That REALLY struck home for me. You and I are the good people. We really are.
However, you may have read the same scary stories that I am seeing. The trickle of surveys and stories about rampant loss of trust toward all institutions is turning into a tsunami.
One of the latest and maybe the scariest article is a July 25th Forbes article The Death Of Brand Loyalty: Cultural Shifts Mean It’s Gone Forever. You can easily Google it. One of many of the author’s eye-opening statements is that “Millennials particularly tend to distrust the government (82%), the press (88%), and financial institutions and corporations (86%).”
Most of you reading this are in, work with or are probably viewed as corporate.
For another data point, last month I attended an only slightly less scary version of that article at the Phoenix annual National Speakers Association (NSA) conference. The speaker pointed out the real impact of his statement on each of us attending. What makes us think our customers will believe that we are in the 14% they can trust?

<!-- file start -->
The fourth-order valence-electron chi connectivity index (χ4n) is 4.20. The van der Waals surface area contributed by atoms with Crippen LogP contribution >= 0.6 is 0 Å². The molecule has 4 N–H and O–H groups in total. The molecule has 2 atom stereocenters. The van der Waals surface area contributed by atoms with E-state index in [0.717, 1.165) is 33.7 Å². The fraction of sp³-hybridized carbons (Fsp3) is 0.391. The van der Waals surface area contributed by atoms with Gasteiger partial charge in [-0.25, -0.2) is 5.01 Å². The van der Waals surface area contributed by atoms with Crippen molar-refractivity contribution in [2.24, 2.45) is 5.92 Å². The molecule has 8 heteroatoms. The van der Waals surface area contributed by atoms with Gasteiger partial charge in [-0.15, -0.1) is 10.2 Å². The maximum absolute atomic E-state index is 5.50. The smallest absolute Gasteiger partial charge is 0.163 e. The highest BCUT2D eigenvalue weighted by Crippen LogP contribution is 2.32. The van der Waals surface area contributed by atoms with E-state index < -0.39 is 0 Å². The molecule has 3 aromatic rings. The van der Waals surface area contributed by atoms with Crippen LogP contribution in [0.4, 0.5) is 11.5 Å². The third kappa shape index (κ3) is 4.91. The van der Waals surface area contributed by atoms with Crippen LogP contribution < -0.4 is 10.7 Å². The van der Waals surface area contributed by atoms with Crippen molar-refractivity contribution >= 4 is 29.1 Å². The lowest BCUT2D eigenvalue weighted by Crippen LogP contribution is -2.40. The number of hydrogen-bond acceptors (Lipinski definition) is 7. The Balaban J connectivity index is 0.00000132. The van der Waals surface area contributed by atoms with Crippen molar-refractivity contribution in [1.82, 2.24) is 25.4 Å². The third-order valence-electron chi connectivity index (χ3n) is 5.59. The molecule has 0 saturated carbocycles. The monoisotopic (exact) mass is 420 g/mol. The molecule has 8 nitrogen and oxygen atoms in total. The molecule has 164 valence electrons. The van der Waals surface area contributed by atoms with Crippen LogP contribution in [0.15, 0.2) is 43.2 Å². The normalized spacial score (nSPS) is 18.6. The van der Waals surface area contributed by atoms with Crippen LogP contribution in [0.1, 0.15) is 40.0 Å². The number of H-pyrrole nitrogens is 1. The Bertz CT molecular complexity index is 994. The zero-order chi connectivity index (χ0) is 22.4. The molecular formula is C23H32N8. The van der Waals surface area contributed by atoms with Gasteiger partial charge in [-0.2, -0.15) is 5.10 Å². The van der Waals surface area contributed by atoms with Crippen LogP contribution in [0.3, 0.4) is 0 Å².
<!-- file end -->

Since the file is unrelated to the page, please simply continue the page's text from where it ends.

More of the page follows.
- How do our customers, participants, and really nice people friends know they can trust us?
- How do we know we can trust them?
- Why should millennials trust us?
The first step to solve a major blind spot, which this maybe for many of us is just to acknowledge the perception exists. Normal definitions of a scotoma or blind spot suggest that often people are too close to an issue to see its magnitude. However, an outsider sometimes relatively easily sees the issue, which can become a major issue, or as I call it a Million Dollar Blind Spot©.
I trust that for most of you are in the 14% and this is not an issue.
A primary way I can offer to help is discussing something briefly off-line about possible confidence levels on financial, operational and strategic major blind spots. Such as how your people could better perceive, use or get value from the business’s internal financials, metrics, flash reports etc. Sort of what you would expect from a FiscalDoctor.
Gladly offer that for any of you or a colleague. Or if you just want to say hello, call me at 678-319-4739.